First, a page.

Not so traditional scones:




sconesWho doesn’t like an excuse for a holiday? While researching my series, I travelled to the south of England and of course encountered the cream tea. Nine times out of ten, it was a simple affair consisting of a cup of tea, one or two small scones, clotted cream, and maybe preserves. There was nothing overdone or fussy but everything was absolutely fresh. This wasn’t a huge surprise since, in some cases, the cows were literally in the back yard.


When I got home, I started to experiment with scone recipes to recreate the experience (minus the cow).  I started with traditional Victorian recipes, but soon started doing my own thing. I came up with a recipe I really like for lemon cranberry scones, which balance the sweet and tart and still taste great with cream, butter or even plain greek yogurt (yes, I’m strange).  Here you go:




2 cups of flour

1 tsp baking powder


1 tsp cream of tartar


½ tsp of salt


3 tablespoons of sugar


Cut in ¼ cup of butter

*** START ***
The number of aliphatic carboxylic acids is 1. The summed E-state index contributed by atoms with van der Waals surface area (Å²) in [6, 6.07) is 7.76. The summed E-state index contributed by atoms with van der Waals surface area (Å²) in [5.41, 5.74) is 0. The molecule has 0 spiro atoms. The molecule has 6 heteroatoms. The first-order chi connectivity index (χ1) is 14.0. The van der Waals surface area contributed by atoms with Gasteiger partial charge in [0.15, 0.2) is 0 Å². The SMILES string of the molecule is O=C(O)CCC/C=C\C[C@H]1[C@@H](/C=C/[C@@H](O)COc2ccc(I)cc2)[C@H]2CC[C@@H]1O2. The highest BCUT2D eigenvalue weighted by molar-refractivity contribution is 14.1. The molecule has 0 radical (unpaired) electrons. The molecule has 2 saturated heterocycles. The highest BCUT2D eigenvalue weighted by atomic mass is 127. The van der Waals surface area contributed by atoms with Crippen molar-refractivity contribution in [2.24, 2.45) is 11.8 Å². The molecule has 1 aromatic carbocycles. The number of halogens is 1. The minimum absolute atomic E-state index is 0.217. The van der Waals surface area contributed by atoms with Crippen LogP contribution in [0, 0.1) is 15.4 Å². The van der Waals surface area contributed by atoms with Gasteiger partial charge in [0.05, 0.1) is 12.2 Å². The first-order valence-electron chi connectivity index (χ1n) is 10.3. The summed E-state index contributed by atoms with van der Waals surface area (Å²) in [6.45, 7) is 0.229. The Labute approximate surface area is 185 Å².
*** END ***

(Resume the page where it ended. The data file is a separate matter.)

Make a well in the center and pour in the juice of one large lemon and enough milk so that the total volume of liquid is 2/3 cup


Finally, add:


grated rind of one large lemon


½ cup dried cranberries


Knead the dough for 5 minutes on a floured surface. Roll out until it’s about an inch thick and cut into 2 inch rounds with a floured cutter. Brush the tops with a little milk.


Bake at 425 degrees for 20 minutes.


For a traditional taste, omit the cranberries and lemon and use heavy cream for the liquid.  Currants are also a nice addition.







  1. Denise Z says:

    Thanks for sharing with us. I love experimenting with scone recipes – there are just so many possibilities. Also what a wonderful way to research, being able to travel and glean ideas. 🙂

  2. GladysMP says:

    The scones sound delicious! I will have to give the recipe a try! Thanks a lot!

  3. Jackie Wisherd says:

    Thanks for the recipe. I’m going to try it.I remember ones I’ve had before that were sort of bland…this one sounds better.

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